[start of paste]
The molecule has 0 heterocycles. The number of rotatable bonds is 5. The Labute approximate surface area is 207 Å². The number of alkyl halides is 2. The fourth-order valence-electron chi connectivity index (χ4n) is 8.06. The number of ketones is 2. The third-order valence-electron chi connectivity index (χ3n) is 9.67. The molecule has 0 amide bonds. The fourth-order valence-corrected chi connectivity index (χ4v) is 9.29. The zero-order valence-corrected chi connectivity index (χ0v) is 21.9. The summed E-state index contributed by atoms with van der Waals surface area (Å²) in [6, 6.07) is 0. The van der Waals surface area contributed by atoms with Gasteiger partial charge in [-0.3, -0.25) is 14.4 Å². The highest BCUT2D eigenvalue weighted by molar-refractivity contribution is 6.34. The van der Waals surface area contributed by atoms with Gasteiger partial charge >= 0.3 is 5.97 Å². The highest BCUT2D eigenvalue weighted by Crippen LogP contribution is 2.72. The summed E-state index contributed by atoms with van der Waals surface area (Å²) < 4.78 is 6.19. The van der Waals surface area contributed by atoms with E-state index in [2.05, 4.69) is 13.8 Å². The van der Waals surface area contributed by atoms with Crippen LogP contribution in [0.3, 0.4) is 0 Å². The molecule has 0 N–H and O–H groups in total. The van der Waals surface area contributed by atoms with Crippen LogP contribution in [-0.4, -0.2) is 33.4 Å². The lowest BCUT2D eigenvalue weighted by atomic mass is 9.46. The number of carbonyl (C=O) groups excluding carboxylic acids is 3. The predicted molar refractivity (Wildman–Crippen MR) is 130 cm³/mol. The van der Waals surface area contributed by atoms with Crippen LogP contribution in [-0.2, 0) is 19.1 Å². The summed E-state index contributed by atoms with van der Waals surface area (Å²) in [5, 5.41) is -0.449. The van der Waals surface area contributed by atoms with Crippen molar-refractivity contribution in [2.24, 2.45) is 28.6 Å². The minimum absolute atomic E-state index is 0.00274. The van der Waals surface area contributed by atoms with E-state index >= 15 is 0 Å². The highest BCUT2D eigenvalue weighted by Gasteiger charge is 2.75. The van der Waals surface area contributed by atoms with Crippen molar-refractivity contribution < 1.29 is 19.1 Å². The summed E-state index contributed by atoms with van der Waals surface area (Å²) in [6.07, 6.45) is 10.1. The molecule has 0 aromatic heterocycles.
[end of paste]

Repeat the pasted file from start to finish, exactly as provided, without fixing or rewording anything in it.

The molecule has 0 heterocycles. The number of rotatable bonds is 5. The Labute approximate surface area is 207 Å². The number of alkyl halides is 2. The fourth-order valence-electron chi connectivity index (χ4n) is 8.06. The number of ketones is 2. The third-order valence-electron chi connectivity index (χ3n) is 9.67. The molecule has 0 amide bonds. The fourth-order valence-corrected chi connectivity index (χ4v) is 9.29. The zero-order valence-corrected chi connectivity index (χ0v) is 21.9. The summed E-state index contributed by atoms with van der Waals surface area (Å²) in [6, 6.07) is 0. The van der Waals surface area contributed by atoms with Gasteiger partial charge in [-0.3, -0.25) is 14.4 Å². The highest BCUT2D eigenvalue weighted by molar-refractivity contribution is 6.34. The van der Waals surface area contributed by atoms with Gasteiger partial charge >= 0.3 is 5.97 Å². The highest BCUT2D eigenvalue weighted by Crippen LogP contribution is 2.72. The summed E-state index contributed by atoms with van der Waals surface area (Å²) < 4.78 is 6.19. The van der Waals surface area contributed by atoms with E-state index in [2.05, 4.69) is 13.8 Å². The van der Waals surface area contributed by atoms with Crippen LogP contribution in [0.3, 0.4) is 0 Å². The molecule has 0 N–H and O–H groups in total. The van der Waals surface area contributed by atoms with Crippen LogP contribution in [-0.4, -0.2) is 33.4 Å². The lowest BCUT2D eigenvalue weighted by atomic mass is 9.46. The number of carbonyl (C=O) groups excluding carboxylic acids is 3. The predicted molar refractivity (Wildman–Crippen MR) is 130 cm³/mol. The van der Waals surface area contributed by atoms with Crippen LogP contribution in [-0.2, 0) is 19.1 Å². The summed E-state index contributed by atoms with van der Waals surface area (Å²) in [5, 5.41) is -0.449. The van der Waals surface area contributed by atoms with Crippen molar-refractivity contribution in [2.24, 2.45) is 28.6 Å². The minimum absolute atomic E-state index is 0.00274. The van der Waals surface area contributed by atoms with E-state index >= 15 is 0 Å². The highest BCUT2D eigenvalue weighted by Gasteiger charge is 2.75. The van der Waals surface area contributed by atoms with Crippen molar-refractivity contribution < 1.29 is 19.1 Å². The summed E-state index contributed by atoms with van der Waals surface area (Å²) in [6.07, 6.45) is 10.1. The molecule has 0 aromatic heterocycles.